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Why Do Our Stories Matter?

by | Jan 22, 2022

“Life hangs on a narrative thread. This thread is a braid of stories that inform us about who we are and where we come from and where we might go. The thread is slender but strong. We trust it to hold us and allow us to swing over the edge of the known into the future we dream in words.”

~Christina Baldwin


At the heart of my work is the conviction that human beings are first and foremost meaning-makers and that our essential way of making meaning is through stories. In our uniquely complex twenty-first-century lives, stories allow us to make sense out of otherwise confusing or random events.

Stories are universal. They can be found in every human culture on the planet. They are also found across the life span, from the youngest child to our oldest elders, lending shape and meaning to all of our relationships. Our brains are actually wired to process experiences in story form. Our stories are also dynamic; we change them with the times, the listener, our mood, and our point in time.

Since we are all story-making animals we are all working on the screenplay of our lives. We continually update versions, revisualize scenes, and adjust how we think about ourselves and the way we behave.

I find that most people are familiar with the notion that every life is an unfolding story, a one-of-a-kind tale with infinite potential for comedy and tragedy. A story goes beyond the mere connection of events, for example, “I didn’t suck up to my boss so I got fired.” In this example, the two objective events are linked and attributed to one another when, in reality, they may be totally unrelated. They are often unconsciously assumed to be true. But what is far less understood or appreciated is our role in creating the stories and the ways in which we may continue to replay a particular story line well past its prime. Many of my clients buy that we are the spin doctors of our own tales but stop short of acknowledging they hold the power to actively shape their stories in more resilient directions.

  • Alex, an auto mechanic, developed severe bursitis in his hip, making daily work painful and uncertain. He commented to friends, “Just lousy luck, I guess. But I’m working with my physical therapist, taking my anti-inflammatory, and staying hopeful that this won’t interfere too much more with my life.”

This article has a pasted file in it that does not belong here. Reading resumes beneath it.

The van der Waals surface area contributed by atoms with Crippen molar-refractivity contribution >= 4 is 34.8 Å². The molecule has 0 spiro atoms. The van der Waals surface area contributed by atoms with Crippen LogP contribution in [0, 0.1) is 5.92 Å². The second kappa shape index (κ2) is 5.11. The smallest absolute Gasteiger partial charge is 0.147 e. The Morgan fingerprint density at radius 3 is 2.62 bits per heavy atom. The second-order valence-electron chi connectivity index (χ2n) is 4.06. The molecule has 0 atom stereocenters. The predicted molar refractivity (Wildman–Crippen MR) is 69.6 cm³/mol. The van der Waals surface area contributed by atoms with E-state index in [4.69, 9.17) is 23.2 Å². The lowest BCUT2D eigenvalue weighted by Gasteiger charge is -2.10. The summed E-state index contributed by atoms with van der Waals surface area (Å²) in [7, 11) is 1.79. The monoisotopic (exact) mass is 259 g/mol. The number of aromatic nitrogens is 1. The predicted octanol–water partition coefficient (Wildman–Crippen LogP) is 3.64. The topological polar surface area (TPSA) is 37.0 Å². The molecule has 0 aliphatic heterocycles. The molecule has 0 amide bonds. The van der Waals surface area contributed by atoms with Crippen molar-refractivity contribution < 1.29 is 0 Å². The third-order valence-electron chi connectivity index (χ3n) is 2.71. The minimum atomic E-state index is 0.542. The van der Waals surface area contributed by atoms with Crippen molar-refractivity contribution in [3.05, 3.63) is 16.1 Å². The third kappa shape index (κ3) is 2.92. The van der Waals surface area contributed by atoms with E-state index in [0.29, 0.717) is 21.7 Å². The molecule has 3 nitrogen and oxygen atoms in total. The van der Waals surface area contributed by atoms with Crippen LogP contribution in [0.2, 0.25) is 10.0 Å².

• Justine, a capable accountant, was passed over for a promotion she wanted very much. She told colleagues and friends that she was “cheated, unappreciated, and ripped off,” and that she was unlikely to have much success in the future.
  • Carl and Jan, after only nine years of marriage, faced the tragic deaths of both of Jan’s parents and incurred debt at a time when they were already financially struggling. As they mourned the loss of Jan’s parents, they expressed the view that they felt lucky to have had them in their lives as long as they did. They also reminded each other that they would find a way forward financially.
  • Ben and Elisha married fully aware of each other’s serious history of trauma but later developed beliefs that they couldn’t truly be content together because each was so “broken.”

Some of these examples may remain simple cause-and-effect events in the individual’s mind rather than evolve into multilayered narratives. Which of these stories has the most power and potential, and why does that even matter? If creating a story about a life experience is a basic way we come to know ourselves and make sense of our lives, how we interpret that story affects how we feel about ourselves, which influences how we behave and how our lives unfold.